Trendy cryo-chambers are not safe or backed by science, experts have warned after a 71-year-old man suffered a cold burn injury.
The unnamed man used cold therapy to ease his arthritis and back pain.
But he developed a blistering rash on his back after a nozzle in the cryo-chamber malfunctioned, causing liquid nitrogen to spray directly onto his skin.
Cryo-chambers rose in prominence last September after actor Mark Wahlberg's daily routine went viral.
The Ted star, who wakes at 2.30am and is in bed by 7.30pm, claimed he spends an hour every day undergoing 'cryo-chamber recovery' following a 95-minute workout and half-an-hour of golf.
But experts have now warned the therapy can be dangerous and there is no proof it boosts muscle recovery.
An unnamed 71-year-old man suffered a cold burn injury while in a cyro-chamber to ease his arthritis and back pain. A nozzle malfunctioned, causing liquid nitrogen to spray directly onto his skin. After experiencing no initial discomfort, he later developed a blistering rash
Cyro-chambers rose in prominence last September after actor Mark Wahlberg's daily routine (right) went viral. The Ted star (left), who wakes at 2.30am and is in bed by 7.30pm, claimed he spends an hour every day undergoing 'cyro chamber recovery' following a 95-minute workout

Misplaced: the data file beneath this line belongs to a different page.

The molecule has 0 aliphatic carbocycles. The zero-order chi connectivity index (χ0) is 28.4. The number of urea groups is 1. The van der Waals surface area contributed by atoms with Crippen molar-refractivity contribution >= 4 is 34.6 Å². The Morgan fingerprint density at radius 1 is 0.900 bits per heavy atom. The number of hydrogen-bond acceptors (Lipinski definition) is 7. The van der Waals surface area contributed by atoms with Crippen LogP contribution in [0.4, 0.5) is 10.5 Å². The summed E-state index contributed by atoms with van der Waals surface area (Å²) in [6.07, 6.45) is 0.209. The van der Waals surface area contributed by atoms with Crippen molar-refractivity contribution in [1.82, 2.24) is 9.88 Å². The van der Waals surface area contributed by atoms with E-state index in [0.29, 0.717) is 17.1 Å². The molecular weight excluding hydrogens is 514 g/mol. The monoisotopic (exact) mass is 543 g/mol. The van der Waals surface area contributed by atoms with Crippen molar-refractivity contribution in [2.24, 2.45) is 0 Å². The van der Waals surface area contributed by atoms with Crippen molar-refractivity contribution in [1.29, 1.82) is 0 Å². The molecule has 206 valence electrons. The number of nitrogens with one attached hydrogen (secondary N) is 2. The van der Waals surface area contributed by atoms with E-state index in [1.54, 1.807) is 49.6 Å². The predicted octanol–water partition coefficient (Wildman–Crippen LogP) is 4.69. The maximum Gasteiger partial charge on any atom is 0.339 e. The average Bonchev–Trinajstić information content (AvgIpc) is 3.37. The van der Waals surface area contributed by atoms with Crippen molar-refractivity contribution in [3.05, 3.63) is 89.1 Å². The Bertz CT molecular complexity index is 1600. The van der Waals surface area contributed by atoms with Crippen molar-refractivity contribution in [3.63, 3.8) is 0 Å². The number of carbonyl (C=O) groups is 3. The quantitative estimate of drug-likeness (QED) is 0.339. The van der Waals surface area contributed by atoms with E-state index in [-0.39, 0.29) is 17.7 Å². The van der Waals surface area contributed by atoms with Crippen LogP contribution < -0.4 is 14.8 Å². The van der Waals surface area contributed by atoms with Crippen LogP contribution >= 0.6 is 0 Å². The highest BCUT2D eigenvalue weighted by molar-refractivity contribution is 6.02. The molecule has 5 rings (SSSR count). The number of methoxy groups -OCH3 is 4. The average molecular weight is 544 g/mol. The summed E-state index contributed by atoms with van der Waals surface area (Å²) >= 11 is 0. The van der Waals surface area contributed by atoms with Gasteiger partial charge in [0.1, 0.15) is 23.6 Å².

'With the rise of cryotherapy facilities and the ease that consumers can be treated, it’s important to spread awareness of the harmful side effects,' said Dr Jordan Wang of Thomas Jefferson University Hospital, where the patient was treated.
'Most consumers are unaware of the potential side effects and the lack of data behind how useful treatments are.'
Cold therapy has long been used to treat skin conditions, including viral warts.
More recently, whole body cryo-chambers have reportedly helped ease pain and inflammation in multiple sclerosis and arthritis patients.
Spas and wellness centres are also increasingly offering cold therapy under the promise it speeds up muscle recovery, boosts energy and aids sleep.
Whole-body cryotherapy involves standing in a chamber with your head on the outside.
The rest of the body is engulfed in a liquid nitrogen mist, which can reach temperatures as low as -140°C (-220°F), for up to five minutes.
The 71-year-old man is thought to have been burned after less than one minute of the liquid nitrogen spraying on his back, according to a report published in the Journal of the American Academy of Dermatology.
He experienced no stinging or pain at the time and therefore was not given first aid.